Press releases/Public domain day
Wikipedia celebrates Public Domain Day on 1st January
31 December 2009, UK: What do Howard Carter, discoverer of the famed tomb of King Tutankhamen, novelist Ford Madox Ford, and sexologist Havelock Ellis all share in common? They all died in 1939. On New Year's Day 2010 all their works enter the public domain in the UK and become free for any use.
Each year the opening of Public Records in Britain is a well-publicised event; the press pore over interesting items replacing decades-old speculation with facts. There is a lesser-known addition to Britain's cultural commons; all authors and artists who died seventy years ago have their work freed of copyright restrictions. In the digital age, their works can be re-used and adapted in many more ways: paintings can be reproduced and turned into new artwork; novels can be adapted and retold; text can be freely downloaded to e-book readers - a best selling item this Christmas - and anyone can create audio versions.
Creative works in the public domain are the backbone of our rich cultural heritage. Nursery rhymes are adapted for modern themes, fairy tales turned into Hollywood blockbusters and hymns reprinted for church congregations to sing. The addition of new creative works to this heritage renews and reinvigorates our culture.
Wikimedia UK anticipates January 1, "Public Domain Day", 2010 being a great year for additions to the digital Wikimedia Commons. The poetry of W. B. Yeats, the works of Sigmund Freud, and Arthur Rackham's classic children's book illustrations all enter the public domain. When the complexities of copyright no longer encumber reuse of old works, a work that has been a "sleeper" can become a new classic. Perhaps the definitive example of this is "It's a Wonderful Life", the 1946 Frank Capra film that became a Christmas classic in the 1980s.
Wikimedia UK promotes the uploading of copyright-free text to Wikisource, a sister site to Wikipedia, so that it can be widely enjoyed. Audio recordings of public domain works may be added to the Wikimedia Commons site, and Wikimedia UK invites you to join us and help digitise and preserve our common cultural heritage. You can make it available for everyone to share, build on, and simply enjoy.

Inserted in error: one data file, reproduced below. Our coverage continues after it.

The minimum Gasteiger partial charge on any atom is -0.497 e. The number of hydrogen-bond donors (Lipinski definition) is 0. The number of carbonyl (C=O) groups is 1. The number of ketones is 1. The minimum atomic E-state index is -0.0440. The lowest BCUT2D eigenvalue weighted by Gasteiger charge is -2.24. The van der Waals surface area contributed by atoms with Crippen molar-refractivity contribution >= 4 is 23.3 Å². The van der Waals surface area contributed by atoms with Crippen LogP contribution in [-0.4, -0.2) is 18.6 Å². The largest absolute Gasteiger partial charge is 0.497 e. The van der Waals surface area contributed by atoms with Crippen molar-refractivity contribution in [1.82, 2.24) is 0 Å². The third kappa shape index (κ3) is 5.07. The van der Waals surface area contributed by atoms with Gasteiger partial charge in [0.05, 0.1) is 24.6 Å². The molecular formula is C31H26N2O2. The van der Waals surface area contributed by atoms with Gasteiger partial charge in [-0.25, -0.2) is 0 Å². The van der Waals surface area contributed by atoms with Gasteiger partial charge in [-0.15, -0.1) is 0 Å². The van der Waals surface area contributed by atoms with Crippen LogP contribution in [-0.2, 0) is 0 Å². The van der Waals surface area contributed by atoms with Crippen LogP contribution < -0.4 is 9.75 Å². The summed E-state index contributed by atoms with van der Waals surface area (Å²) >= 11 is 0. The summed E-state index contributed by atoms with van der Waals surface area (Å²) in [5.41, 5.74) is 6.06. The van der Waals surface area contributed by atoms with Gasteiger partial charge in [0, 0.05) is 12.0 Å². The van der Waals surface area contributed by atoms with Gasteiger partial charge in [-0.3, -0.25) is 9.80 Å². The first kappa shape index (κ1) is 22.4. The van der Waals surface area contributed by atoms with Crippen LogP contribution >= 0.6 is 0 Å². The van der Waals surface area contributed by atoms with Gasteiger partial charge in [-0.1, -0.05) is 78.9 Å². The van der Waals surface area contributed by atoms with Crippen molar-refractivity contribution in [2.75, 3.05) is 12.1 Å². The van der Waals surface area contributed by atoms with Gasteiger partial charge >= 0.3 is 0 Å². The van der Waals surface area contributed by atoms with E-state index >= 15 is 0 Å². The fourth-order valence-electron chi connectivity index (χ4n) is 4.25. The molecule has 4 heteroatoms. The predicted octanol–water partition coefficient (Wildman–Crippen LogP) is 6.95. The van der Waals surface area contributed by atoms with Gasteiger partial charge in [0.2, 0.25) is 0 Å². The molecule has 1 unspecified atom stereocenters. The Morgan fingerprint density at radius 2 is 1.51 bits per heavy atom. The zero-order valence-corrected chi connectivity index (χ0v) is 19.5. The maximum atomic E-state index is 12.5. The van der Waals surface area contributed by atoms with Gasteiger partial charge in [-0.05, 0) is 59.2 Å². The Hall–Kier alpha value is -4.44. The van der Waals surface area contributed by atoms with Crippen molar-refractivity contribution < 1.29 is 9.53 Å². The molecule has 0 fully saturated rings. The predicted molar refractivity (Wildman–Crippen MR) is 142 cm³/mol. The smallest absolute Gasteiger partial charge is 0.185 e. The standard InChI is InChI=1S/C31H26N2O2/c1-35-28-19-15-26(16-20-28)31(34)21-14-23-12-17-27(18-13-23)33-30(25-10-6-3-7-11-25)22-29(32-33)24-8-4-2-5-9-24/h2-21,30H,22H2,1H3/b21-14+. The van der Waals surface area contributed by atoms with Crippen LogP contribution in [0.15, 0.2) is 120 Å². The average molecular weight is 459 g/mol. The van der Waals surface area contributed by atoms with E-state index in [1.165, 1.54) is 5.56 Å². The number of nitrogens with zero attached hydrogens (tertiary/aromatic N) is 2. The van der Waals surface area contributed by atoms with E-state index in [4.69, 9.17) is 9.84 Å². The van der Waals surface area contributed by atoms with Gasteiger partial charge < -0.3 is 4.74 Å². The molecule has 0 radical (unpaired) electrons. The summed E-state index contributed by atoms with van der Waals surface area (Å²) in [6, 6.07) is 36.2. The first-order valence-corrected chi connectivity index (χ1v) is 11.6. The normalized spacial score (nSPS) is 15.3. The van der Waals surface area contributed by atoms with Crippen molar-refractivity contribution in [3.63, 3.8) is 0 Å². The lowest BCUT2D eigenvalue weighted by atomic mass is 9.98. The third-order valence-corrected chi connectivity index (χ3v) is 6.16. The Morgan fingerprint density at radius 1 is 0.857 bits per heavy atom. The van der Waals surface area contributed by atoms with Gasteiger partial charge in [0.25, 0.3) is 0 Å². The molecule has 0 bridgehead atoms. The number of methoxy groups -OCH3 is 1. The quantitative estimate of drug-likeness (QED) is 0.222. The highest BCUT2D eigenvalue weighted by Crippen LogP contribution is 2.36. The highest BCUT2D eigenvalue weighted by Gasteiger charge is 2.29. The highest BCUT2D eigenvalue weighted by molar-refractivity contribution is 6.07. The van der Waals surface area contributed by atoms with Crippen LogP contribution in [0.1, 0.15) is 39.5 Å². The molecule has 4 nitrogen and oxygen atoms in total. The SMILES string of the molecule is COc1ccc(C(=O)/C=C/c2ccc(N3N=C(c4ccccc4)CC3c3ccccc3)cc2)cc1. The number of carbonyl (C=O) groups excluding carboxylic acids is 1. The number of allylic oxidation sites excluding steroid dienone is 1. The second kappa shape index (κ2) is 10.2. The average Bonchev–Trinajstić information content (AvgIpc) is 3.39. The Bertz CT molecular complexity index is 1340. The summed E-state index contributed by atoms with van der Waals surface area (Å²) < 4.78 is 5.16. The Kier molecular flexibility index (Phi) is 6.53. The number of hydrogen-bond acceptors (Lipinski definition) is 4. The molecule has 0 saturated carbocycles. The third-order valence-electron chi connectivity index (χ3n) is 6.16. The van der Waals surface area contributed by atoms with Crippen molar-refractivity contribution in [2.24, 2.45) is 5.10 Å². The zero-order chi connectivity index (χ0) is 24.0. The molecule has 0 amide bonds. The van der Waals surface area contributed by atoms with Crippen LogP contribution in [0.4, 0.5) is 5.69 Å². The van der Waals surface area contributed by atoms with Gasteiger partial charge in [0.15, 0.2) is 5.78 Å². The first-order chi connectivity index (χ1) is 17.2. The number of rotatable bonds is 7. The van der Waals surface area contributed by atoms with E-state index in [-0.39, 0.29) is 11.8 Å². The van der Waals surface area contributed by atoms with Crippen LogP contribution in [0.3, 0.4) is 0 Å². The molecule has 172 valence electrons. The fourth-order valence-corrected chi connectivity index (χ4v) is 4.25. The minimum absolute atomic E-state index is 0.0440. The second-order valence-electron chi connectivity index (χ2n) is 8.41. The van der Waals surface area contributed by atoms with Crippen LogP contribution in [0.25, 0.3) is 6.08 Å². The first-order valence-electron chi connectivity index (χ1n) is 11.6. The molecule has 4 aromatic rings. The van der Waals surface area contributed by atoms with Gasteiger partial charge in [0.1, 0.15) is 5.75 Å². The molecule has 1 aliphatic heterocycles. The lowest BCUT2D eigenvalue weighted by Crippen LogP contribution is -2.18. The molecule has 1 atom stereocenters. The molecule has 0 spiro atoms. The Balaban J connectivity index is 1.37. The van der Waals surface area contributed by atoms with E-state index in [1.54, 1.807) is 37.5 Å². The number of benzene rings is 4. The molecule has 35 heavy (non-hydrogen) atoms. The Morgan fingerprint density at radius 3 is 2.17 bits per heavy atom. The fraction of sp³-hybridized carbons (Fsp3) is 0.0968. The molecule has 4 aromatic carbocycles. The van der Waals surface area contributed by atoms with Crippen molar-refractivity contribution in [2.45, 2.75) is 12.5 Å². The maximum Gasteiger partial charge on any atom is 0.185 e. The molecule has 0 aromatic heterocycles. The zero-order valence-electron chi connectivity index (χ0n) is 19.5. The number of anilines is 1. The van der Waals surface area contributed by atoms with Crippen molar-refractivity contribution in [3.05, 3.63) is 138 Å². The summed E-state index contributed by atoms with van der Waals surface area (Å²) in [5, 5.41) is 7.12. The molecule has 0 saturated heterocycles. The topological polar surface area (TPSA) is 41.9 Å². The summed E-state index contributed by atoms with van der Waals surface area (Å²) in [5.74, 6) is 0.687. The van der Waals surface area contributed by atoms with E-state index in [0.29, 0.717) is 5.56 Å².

- Copyright law:
Please note that Wikimedia UK does not give legal advice. Information on copyright law and public domain can be found in the Copyright, Designs and Patents Act 1988 as amended by the The Duration of Copyright and Rights in Performances Regulations 1995.
- About Wikipedia:
Wikipedia is the fifth most popular website with 345 million visitors worldwide. Read by around 40% of UK web users, it is operated by the Wikimedia Foundation, Inc, a US charity. Wikipedia is collaboratively written by over 100,000 active volunteers world wide and all material is published under a free license.
- About Wikisource:
Wikisource is a repository of free texts (literary, reference and general), and is a sister project to Wikipedia, the free encyclopaedia. It was started on 24 November 2003, and is operated by the Wikimedia Foundation.
- About Wikimedia Commons:
Wikimedia Commons is a free image and media file repository, and is another sister project to Wikipedia. It was started on 7 September 2004 and currently hosts more than 5 million images. UK works are accepted if they are released by the copyright owners under an eligible free license or if they are in the public domain under both US and UK law.
- About the Wikimedia Foundation:
The Wikimedia Foundation Inc. is the US-based non-profit organisation that operates some of the largest collaboratively-edited reference projects in the world. These include Wikipedia and Wikimedia Commons.
- About Wikimedia UK:
Wikimedia UK is an independent organisation that supports free and open knowledge throughout the United Kingdom, including promoting and supporting Wikipedia and its sister projects.
- Further information:
- Contact details:
Michael Peel, Chair, Wikimedia UK
- Email: firstname.lastname@example.org
Andrew Turvey, Secretary, Wikimedia UK
- Email: email@example.com
- Phone: +44 (0)7754 881 562